Throughout most of the Middle Ages, Islamic luxury glassware was the most sophisticated glass exported to both Europe and China after Islam overtook most of the traditional glass-producing territories of both the Sasanian and Roman Empires. In Pre-Islamic times, figurative decoration played a small part in the making of Arabic glass, so the change from Persian and Roman glassmaking was not abrupt, and as a result, the innovations used by Persian glassmakers were starting to show up in the works of Egyptian glassware artists. Thus, it is nearly impossible to distinguish what places (such as Egypt, Syria, and Persia – all epicenters of glass production) made what glass without involving scientific analysis of the material that the glassware is made of – something that is difficult within itself.
Somewhere between the 8th and 11th centuries, luxury glass was popular because of the effects that could be achieved by glassmakers maneuvering the surface of the glass, first through incision, and then later by cutting away the background to create a relief design. Hedwig glasses, named after the Silesian princess St. Hedwig, to whom three of the 12 known glasses are said to have belonged, were made in this manner; however, where exactly these glasses were made is still unclear, but Egypt, Iran and Syria have all been suggested as possible sources. If they were not produced in any of these countries, they are, at the very least, influenced by Islamic glass which shows the influence Muslim glassmakers had on Europe and other parts of the world during the Islamic period. Over a hundred years later, however, the luxury glass industry in Persia and Mesopotamia started to wane as the primary source of luxury glass producers shifted to Egypt and Syria, who later, along with Hebron, Palestine, started making simpler, less luxurious glassware.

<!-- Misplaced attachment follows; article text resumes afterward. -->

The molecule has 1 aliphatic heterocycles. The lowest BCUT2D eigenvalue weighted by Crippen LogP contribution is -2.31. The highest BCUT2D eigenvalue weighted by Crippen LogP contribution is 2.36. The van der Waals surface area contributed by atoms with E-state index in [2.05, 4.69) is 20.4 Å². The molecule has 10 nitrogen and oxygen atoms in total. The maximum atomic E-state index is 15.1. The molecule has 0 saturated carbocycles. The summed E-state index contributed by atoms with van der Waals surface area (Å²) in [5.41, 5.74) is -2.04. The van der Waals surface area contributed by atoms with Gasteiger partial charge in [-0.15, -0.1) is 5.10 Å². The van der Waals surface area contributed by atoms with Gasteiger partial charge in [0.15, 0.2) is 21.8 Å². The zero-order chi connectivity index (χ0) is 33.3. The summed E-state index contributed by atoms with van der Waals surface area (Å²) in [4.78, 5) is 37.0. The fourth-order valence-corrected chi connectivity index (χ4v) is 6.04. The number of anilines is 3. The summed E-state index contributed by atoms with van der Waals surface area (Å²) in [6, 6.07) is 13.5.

Going back to a process used in 8th century Egypt, and using similar techniques that are used in creating lusterware pottery, luster painting entails applying metallic pigments during the process of glassmaking. Later craftsmen added gilded, painted, and enameled glass along with shapes and motifs inspired by other media to their selections. Some of the best examples can be seen in the mosque lamps that were donated by Muslim sovereigns; however, the downside was that, as the adornments grew more intricate, the quality of the glass decreased, sometimes exhibiting bubbles or oft times turning the glass into a brownish-yellow hue.
After the Mongol invasion of 1260, Aleppo no longer made glass, the industry seems to have just disappeared in Syria after the Timur took skilled artisans and glassmakers to work as slaves in Samarkand. Finally, by 1400 or so, the Italians were taking in orders for mosque lamps in Venice.
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